Twenty-eight female guards were unfairly dismissed by a security company because the client‚ Metrora.
The five-week-long strike action by the South African Commercial Catering and Allied Workers Union against Woolworths is about to end.
The matter has been referred to the Commission for Conciliation, Mediation and Arbitration (CCMA) for a joint verification process, which will help bring about a settlement to this issue.
The union members have been on strike since September 22 over organisational rights dispute.
Saccawu wants to be recognised by the company and wants rights to access stop order facilities to get membership fees directly from members' salaries.
Fiona Fewell, human resources manager at Woolworths, said: "We are pleased that we found a settlement to this issue because we are not clear why it took so long.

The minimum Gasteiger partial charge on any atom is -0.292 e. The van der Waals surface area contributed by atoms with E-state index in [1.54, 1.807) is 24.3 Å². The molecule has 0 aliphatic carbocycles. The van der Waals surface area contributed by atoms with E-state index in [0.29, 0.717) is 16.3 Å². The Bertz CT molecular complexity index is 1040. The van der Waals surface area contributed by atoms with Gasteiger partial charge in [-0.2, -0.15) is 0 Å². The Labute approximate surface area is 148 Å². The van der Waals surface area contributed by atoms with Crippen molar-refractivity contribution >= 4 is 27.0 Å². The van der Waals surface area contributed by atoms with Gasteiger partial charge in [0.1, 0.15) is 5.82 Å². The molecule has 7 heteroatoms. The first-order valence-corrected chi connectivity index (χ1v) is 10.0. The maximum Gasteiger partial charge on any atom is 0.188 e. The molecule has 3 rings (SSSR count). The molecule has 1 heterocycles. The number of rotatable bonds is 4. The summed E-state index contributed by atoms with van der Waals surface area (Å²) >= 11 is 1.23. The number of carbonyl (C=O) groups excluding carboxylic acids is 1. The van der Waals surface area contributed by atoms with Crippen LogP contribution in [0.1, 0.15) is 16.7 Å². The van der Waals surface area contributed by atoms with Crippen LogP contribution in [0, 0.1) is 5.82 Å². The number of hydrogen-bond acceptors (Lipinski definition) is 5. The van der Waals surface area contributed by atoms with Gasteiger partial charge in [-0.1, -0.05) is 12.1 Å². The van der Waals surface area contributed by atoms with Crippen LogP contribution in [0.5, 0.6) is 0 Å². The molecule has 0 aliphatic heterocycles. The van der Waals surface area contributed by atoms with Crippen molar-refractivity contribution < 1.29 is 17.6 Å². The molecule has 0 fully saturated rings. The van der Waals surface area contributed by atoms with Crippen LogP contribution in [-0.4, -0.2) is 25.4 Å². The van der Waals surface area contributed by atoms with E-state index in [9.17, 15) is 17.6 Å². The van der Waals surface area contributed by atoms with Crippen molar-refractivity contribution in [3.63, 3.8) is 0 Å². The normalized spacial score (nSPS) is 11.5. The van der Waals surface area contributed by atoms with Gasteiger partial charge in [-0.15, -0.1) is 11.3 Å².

"The union always maintained that they have sufficient numbers and we have been willing to enter a joint verification process with them."
A joint verification process, which was supposed to start yesterday was postponed to Wednesday because the commissioner was not available and it is expected to last for 15 days. The outcome of this process will determine whether the union has representation at Woolworths or not.
"Twenty fivepercent membership will give them stop order rights and 30percent or above will give the union access to organise in the workplace," said Fewell.
Asked about the fate of those who took part in the strike action, Fewell said: "This is a legally protected strike so there will be no penalties but special disciplinary steps will be taken against those who breached the picketing rules.
"Above all we are delighted that our employees are back at work."
Herbert Mkhize, executive director of the National Economic and Labour Council, said he was happy that the CCMA was ably managing the situation.